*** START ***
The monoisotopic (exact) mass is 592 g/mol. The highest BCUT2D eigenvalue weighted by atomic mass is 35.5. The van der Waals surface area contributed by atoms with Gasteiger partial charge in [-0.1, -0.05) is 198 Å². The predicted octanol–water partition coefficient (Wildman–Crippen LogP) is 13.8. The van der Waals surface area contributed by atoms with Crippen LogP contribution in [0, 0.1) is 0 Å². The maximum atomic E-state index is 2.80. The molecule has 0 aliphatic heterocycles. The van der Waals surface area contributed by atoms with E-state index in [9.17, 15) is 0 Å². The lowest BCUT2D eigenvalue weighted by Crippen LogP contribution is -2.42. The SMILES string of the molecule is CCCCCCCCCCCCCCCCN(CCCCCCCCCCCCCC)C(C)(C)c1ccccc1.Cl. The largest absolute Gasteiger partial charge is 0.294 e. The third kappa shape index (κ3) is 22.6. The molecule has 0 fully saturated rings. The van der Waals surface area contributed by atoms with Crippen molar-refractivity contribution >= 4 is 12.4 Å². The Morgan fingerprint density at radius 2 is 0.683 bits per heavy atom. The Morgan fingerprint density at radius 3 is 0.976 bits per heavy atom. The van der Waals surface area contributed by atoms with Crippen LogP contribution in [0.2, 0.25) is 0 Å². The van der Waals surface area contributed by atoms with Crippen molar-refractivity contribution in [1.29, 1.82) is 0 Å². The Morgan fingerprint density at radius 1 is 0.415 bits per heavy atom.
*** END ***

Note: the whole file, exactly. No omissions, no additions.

The monoisotopic (exact) mass is 592 g/mol. The highest BCUT2D eigenvalue weighted by atomic mass is 35.5. The van der Waals surface area contributed by atoms with Gasteiger partial charge in [-0.1, -0.05) is 198 Å². The predicted octanol–water partition coefficient (Wildman–Crippen LogP) is 13.8. The van der Waals surface area contributed by atoms with Crippen LogP contribution in [0, 0.1) is 0 Å². The maximum atomic E-state index is 2.80. The molecule has 0 aliphatic heterocycles. The van der Waals surface area contributed by atoms with E-state index in [9.17, 15) is 0 Å². The lowest BCUT2D eigenvalue weighted by Crippen LogP contribution is -2.42. The SMILES string of the molecule is CCCCCCCCCCCCCCCCN(CCCCCCCCCCCCCC)C(C)(C)c1ccccc1.Cl. The largest absolute Gasteiger partial charge is 0.294 e. The third kappa shape index (κ3) is 22.6. The molecule has 0 fully saturated rings. The van der Waals surface area contributed by atoms with Crippen molar-refractivity contribution >= 4 is 12.4 Å². The Morgan fingerprint density at radius 2 is 0.683 bits per heavy atom. The Morgan fingerprint density at radius 3 is 0.976 bits per heavy atom. The van der Waals surface area contributed by atoms with Crippen LogP contribution in [0.2, 0.25) is 0 Å². The van der Waals surface area contributed by atoms with Crippen molar-refractivity contribution in [1.29, 1.82) is 0 Å². The Morgan fingerprint density at radius 1 is 0.415 bits per heavy atom.